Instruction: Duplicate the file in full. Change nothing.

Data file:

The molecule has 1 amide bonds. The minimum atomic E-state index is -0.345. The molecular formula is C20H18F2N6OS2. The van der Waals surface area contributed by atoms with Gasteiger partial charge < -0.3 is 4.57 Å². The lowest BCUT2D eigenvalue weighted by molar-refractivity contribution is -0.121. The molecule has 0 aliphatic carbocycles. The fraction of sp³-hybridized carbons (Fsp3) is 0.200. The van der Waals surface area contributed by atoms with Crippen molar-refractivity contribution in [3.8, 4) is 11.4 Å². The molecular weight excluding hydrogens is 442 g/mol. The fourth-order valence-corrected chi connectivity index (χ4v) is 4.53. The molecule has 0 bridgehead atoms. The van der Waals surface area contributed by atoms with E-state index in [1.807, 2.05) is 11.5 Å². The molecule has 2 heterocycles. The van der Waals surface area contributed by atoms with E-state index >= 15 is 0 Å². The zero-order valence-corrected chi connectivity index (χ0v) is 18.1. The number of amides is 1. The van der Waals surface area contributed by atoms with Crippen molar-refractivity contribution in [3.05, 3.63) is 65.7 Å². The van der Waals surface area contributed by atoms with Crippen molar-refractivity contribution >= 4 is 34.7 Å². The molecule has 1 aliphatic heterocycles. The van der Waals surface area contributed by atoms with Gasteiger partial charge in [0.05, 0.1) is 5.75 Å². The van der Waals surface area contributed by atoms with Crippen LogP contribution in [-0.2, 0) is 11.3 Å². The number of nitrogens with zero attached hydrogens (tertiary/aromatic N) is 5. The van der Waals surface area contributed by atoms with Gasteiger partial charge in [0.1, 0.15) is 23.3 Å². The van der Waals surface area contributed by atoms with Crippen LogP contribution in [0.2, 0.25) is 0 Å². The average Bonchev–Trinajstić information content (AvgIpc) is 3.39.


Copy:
The molecule has 1 amide bonds. The minimum atomic E-state index is -0.345. The molecular formula is C20H18F2N6OS2. The van der Waals surface area contributed by atoms with Gasteiger partial charge < -0.3 is 4.57 Å². The lowest BCUT2D eigenvalue weighted by molar-refractivity contribution is -0.121. The molecule has 0 aliphatic carbocycles. The fraction of sp³-hybridized carbons (Fsp3) is 0.200. The van der Waals surface area contributed by atoms with Crippen molar-refractivity contribution in [3.8, 4) is 11.4 Å². The molecular weight excluding hydrogens is 442 g/mol. The fourth-order valence-corrected chi connectivity index (χ4v) is 4.53. The molecule has 0 bridgehead atoms. The van der Waals surface area contributed by atoms with E-state index in [1.807, 2.05) is 11.5 Å². The molecule has 2 heterocycles. The van der Waals surface area contributed by atoms with E-state index >= 15 is 0 Å². The zero-order valence-corrected chi connectivity index (χ0v) is 18.1. The number of amides is 1. The van der Waals surface area contributed by atoms with Crippen molar-refractivity contribution in [3.05, 3.63) is 65.7 Å². The van der Waals surface area contributed by atoms with Crippen molar-refractivity contribution >= 4 is 34.7 Å². The molecule has 1 aliphatic heterocycles. The van der Waals surface area contributed by atoms with Gasteiger partial charge in [0.05, 0.1) is 5.75 Å². The van der Waals surface area contributed by atoms with Crippen LogP contribution in [-0.2, 0) is 11.3 Å². The number of nitrogens with zero attached hydrogens (tertiary/aromatic N) is 5. The van der Waals surface area contributed by atoms with Gasteiger partial charge in [0.1, 0.15) is 23.3 Å². The van der Waals surface area contributed by atoms with Crippen LogP contribution in [0.2, 0.25) is 0 Å². The average Bonchev–Trinajstić information content (AvgIpc) is 3.39.